Reusing services also help ensure consistency and standardization across different applications and use cases. This can help organizations avoid duplicating functionality and reduce the risk of errors and inconsistencies.

While microservices architecture may not be the right approach for every organization, it remains a powerful tool for building scalable, reliable, and flexible applications to help organizations stay competitive. As more organizations adopt DevOps practices and move toward cloud-native architectures, microservices architecture is becoming even more appealing since it complements the principles of cloud-native architecture.

The case against microservices

The case against microservices

While microservices architecture has many benefits, it's important to acknowledge that there are also some criticisms of this approach. Here are some arguments against microservices architecture:


Microservices architecture can be more complex to design, build, and operate than monolithic architectures. Managing multiple services, APIs, and data stores can require additional tooling and operational overhead, increasing the overall cost of running a system.

Conversely, monoliths are easier to build and maintain. The architecture is simpler and exists as a single cohesive unit, meaning developers can work on the entire application as a single codebase.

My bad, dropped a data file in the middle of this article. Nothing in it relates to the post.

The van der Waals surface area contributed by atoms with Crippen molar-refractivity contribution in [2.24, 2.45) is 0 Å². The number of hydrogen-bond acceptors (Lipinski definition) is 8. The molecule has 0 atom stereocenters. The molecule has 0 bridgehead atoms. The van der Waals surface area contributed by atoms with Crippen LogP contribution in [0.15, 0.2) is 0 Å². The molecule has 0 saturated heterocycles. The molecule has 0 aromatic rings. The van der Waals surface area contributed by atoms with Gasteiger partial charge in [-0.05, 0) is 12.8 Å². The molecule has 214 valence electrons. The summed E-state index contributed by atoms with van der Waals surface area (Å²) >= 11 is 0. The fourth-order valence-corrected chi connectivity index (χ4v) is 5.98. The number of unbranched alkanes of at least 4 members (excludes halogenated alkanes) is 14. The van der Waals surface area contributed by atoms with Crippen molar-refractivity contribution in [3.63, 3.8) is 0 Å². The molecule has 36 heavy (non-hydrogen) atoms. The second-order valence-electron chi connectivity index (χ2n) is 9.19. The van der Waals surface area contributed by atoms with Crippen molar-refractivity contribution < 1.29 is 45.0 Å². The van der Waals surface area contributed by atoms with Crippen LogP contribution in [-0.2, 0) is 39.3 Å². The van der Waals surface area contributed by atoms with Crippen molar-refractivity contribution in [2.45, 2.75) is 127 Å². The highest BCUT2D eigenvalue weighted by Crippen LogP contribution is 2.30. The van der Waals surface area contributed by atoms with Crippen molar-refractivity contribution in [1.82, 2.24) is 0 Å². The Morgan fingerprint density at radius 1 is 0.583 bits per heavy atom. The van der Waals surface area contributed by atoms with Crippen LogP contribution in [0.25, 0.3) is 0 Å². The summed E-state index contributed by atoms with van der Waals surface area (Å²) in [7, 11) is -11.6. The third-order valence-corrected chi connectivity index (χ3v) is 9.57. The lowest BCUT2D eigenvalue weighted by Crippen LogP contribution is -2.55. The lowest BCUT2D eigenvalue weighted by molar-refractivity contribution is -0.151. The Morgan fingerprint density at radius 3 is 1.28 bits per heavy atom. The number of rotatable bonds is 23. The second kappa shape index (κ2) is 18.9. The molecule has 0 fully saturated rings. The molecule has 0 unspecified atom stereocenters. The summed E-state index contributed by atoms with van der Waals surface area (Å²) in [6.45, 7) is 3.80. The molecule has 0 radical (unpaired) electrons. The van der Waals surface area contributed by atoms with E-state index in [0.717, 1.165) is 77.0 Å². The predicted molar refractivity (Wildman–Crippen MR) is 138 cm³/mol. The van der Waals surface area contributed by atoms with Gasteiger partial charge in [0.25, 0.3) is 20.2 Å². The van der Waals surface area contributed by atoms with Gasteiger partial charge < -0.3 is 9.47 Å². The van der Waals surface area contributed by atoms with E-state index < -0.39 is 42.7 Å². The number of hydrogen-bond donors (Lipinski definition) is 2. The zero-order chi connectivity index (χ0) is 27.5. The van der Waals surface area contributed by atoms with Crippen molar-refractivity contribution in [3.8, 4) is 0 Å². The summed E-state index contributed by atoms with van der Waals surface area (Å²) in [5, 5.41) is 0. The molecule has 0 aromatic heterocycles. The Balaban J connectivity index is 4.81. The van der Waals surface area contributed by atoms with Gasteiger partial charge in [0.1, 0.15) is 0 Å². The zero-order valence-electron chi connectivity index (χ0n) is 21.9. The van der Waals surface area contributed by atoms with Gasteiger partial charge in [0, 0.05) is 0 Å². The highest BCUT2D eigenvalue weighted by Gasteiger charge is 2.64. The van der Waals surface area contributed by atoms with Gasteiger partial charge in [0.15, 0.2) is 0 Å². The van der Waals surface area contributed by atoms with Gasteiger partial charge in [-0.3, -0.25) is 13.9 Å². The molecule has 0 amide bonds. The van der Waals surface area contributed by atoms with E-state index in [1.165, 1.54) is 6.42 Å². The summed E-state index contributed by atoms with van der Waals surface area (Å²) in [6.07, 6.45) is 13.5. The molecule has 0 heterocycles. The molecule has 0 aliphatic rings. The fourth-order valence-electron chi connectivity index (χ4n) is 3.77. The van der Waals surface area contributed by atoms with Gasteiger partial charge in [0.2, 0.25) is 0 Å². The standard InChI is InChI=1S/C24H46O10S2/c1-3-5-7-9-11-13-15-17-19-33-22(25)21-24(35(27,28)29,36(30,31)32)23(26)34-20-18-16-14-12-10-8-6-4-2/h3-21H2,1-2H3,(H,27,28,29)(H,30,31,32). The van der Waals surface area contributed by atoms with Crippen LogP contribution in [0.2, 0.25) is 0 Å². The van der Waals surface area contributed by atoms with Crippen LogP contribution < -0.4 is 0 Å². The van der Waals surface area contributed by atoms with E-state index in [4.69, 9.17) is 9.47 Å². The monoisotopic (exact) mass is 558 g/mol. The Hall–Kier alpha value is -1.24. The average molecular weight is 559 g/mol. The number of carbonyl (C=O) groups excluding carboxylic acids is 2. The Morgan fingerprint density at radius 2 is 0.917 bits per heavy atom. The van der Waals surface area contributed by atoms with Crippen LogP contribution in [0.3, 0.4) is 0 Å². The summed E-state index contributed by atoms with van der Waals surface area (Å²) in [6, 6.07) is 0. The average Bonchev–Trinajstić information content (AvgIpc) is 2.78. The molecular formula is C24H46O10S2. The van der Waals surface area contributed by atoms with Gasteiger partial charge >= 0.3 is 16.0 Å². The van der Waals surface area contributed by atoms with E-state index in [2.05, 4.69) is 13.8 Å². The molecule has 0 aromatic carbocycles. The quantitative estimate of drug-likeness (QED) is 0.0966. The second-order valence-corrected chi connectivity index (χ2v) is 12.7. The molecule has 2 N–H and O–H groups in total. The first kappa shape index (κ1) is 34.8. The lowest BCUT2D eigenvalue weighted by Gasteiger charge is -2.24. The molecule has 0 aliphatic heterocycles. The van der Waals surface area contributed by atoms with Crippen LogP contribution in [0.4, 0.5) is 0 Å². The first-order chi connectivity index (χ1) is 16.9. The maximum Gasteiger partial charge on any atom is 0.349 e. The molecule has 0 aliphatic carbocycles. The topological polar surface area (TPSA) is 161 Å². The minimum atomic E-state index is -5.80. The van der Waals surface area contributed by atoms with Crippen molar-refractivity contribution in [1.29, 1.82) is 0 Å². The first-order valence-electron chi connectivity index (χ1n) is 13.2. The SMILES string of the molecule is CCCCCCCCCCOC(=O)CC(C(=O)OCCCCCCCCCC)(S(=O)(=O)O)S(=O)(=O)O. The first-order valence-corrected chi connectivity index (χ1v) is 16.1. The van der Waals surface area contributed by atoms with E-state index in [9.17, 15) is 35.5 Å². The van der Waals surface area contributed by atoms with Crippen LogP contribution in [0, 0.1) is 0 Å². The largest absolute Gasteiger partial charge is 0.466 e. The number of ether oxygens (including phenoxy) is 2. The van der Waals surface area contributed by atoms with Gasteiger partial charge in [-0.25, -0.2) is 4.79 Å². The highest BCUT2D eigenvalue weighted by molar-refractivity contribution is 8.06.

Latency refers to the delay that occurs when data is transmitted over a network or between different components of a system. In the context of microservices architecture, latency can be a disadvantage because of the additional network communication required between the different services.

In a monolithic architecture, all components of the application are contained within a single process, and communication between them occurs via in-memory function calls. This means that the latency is low, as data doesn’t travel over a network.

In a microservices architecture, however, each service is typically deployed independently and communicates with other services over the network. This can introduce additional latency and overhead, as data needs to be transmitted over the network and processed by each service. This can result in slower response times and reduced performance.